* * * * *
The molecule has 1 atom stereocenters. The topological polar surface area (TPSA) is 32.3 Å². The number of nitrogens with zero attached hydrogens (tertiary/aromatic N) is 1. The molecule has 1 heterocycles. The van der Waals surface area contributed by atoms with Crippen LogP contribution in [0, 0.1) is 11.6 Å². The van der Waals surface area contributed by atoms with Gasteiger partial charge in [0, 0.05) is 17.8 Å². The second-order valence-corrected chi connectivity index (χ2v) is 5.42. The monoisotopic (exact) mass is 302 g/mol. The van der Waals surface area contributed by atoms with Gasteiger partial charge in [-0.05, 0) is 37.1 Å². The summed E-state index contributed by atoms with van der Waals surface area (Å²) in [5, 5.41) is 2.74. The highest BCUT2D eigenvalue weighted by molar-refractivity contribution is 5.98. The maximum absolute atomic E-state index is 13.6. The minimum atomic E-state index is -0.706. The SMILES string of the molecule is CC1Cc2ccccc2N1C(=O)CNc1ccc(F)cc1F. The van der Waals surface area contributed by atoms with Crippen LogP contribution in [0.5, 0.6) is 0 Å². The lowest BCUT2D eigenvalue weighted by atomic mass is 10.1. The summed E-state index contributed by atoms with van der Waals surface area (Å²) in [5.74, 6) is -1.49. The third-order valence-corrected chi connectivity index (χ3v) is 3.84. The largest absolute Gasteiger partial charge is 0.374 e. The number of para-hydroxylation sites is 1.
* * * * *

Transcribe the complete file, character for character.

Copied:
The molecule has 1 atom stereocenters. The topological polar surface area (TPSA) is 32.3 Å². The number of nitrogens with zero attached hydrogens (tertiary/aromatic N) is 1. The molecule has 1 heterocycles. The van der Waals surface area contributed by atoms with Crippen LogP contribution in [0, 0.1) is 11.6 Å². The van der Waals surface area contributed by atoms with Gasteiger partial charge in [0, 0.05) is 17.8 Å². The second-order valence-corrected chi connectivity index (χ2v) is 5.42. The monoisotopic (exact) mass is 302 g/mol. The van der Waals surface area contributed by atoms with Gasteiger partial charge in [-0.05, 0) is 37.1 Å². The summed E-state index contributed by atoms with van der Waals surface area (Å²) in [5, 5.41) is 2.74. The highest BCUT2D eigenvalue weighted by molar-refractivity contribution is 5.98. The maximum absolute atomic E-state index is 13.6. The minimum atomic E-state index is -0.706. The SMILES string of the molecule is CC1Cc2ccccc2N1C(=O)CNc1ccc(F)cc1F. The van der Waals surface area contributed by atoms with Crippen LogP contribution in [0.5, 0.6) is 0 Å². The lowest BCUT2D eigenvalue weighted by atomic mass is 10.1. The summed E-state index contributed by atoms with van der Waals surface area (Å²) in [5.74, 6) is -1.49. The third-order valence-corrected chi connectivity index (χ3v) is 3.84. The largest absolute Gasteiger partial charge is 0.374 e. The number of para-hydroxylation sites is 1.